The soil roughness of the SMAPVEX08 data set is described using three parameters; root mean square height (*rms height* or *sigma*), correlation length *(L)* and the correlation function *f(L)*. The root mean square height describes the random surface characteristics, while the correlation length and correlation function describe the periodicity of the soil surface. The correlation function is characterized by a power coefficient n ranging from 1 to 2, where 1 represents a Gaussian height distribution and 2 represents an exponential height distribution. The periodicity and random components of the soil surface roughness are schematically shown in Figures 1a and 1b.

In terms of the mean surface height and the second moment , the *rms* height is represented by:

**(Equation 1)**

where *z* is the surface height in cm.

To determine the correlation length and the correlation function, the surface autocorrelation curve needs to be computed. The surface autocorrelation is a measure of the degree of correlation between the height *z(x)* at point *x* and the height *z(x+d)* at point *x + d*. The following equation can be used to calculate the autocorrelation curve:

**(Equation 2)**

Once the autocorrelation curve has been computed, the correlation length can be determined. The correlation length is defined as the distance *(d)* at which the autocorrelation is less than *e-1 (ï‚» 0.3678)*. The computed correlation length can be used to fit the theoretical correlation function to the measured autocorrelation curve by optimizing the power coefficient *(n)*. The correlation function is mathematically represented by:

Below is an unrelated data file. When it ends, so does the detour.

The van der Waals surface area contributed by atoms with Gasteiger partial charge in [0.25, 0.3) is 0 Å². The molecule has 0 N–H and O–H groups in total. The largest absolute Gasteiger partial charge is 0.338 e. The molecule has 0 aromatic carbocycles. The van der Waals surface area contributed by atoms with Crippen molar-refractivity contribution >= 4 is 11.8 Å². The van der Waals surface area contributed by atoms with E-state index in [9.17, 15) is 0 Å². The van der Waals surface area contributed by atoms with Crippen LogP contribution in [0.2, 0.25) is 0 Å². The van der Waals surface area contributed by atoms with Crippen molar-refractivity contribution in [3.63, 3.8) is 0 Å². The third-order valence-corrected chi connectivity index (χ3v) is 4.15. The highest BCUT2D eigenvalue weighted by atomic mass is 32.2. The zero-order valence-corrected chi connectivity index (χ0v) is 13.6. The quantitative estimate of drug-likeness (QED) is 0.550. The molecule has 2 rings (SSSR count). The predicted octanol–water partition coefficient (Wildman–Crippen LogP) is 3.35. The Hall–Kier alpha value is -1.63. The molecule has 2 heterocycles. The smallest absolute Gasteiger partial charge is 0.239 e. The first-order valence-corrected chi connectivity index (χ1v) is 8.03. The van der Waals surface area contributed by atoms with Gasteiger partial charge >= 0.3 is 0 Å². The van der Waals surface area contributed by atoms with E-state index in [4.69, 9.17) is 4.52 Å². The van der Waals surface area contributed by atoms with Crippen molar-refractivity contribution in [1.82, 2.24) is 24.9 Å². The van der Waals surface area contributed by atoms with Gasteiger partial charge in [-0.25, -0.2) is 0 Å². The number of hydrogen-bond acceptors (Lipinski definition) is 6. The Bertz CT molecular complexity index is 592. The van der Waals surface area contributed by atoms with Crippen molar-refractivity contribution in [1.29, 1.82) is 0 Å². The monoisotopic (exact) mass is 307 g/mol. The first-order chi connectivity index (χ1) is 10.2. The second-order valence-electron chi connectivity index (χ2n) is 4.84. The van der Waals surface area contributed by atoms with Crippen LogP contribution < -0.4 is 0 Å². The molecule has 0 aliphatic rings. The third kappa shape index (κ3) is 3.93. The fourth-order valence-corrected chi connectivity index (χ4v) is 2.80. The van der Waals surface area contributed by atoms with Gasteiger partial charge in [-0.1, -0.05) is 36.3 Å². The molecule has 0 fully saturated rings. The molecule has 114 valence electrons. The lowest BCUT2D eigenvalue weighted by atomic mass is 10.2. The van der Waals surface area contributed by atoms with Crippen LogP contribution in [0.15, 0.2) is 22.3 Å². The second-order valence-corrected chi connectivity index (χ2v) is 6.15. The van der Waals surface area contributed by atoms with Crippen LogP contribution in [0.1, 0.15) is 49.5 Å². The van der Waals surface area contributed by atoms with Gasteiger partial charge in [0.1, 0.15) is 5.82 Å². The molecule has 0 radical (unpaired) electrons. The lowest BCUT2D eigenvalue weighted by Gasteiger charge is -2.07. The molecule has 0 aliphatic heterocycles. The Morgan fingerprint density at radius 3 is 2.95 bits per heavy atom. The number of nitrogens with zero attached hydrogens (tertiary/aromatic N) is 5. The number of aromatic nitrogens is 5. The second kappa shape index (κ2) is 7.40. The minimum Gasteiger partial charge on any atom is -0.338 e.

**(Equation 3)**

Where *L* is the correlation length (cm) and *n* is the power coefficient describing the correlation function, which is dimensionless.

#### Sampling Strategy

At several sites, several representative locations were selected for roughness sampling. At each sampling location, one roughness picture along the row direction and one in the cross-row direction was taken. In the absence of row structure, the two pictures were taken at perpendicular angles. At some roughness sampling sites, one picture was taken. In other cases, pictures were missing.

#### Digitizing the Pictures

The commercial program Didger 3 was used to digitize the roughness pictures. Before scanning, the dimensions of the board were identified in Didger 3 using reference points on the board. The soil surface was digitized by taking a height measurement at every 1/2 cm (grid scanning). This scanning method provides a random (or normal) distribution of the surface height, which is required for a correct computation of the *rms* height. However, with this method of scanning some variation in the surface height is neglected, which could influence the computation of the correlation length.

#### Calculation of the Roughness Parameters

The roughness parameters were calculated using a simple spreadsheet program. Because of the variability in x increment of the digitized surface, the surface was resampled to the nearest 1 mm. The root mean square error was then calculated. Correlation length was calculated as the length at which the autocorrelation function is equal to *e-1*. The power coefficient was determined by visual comparison of the autocorrelation curves and idealized power curves with some guidance by the root mean square error between the curves.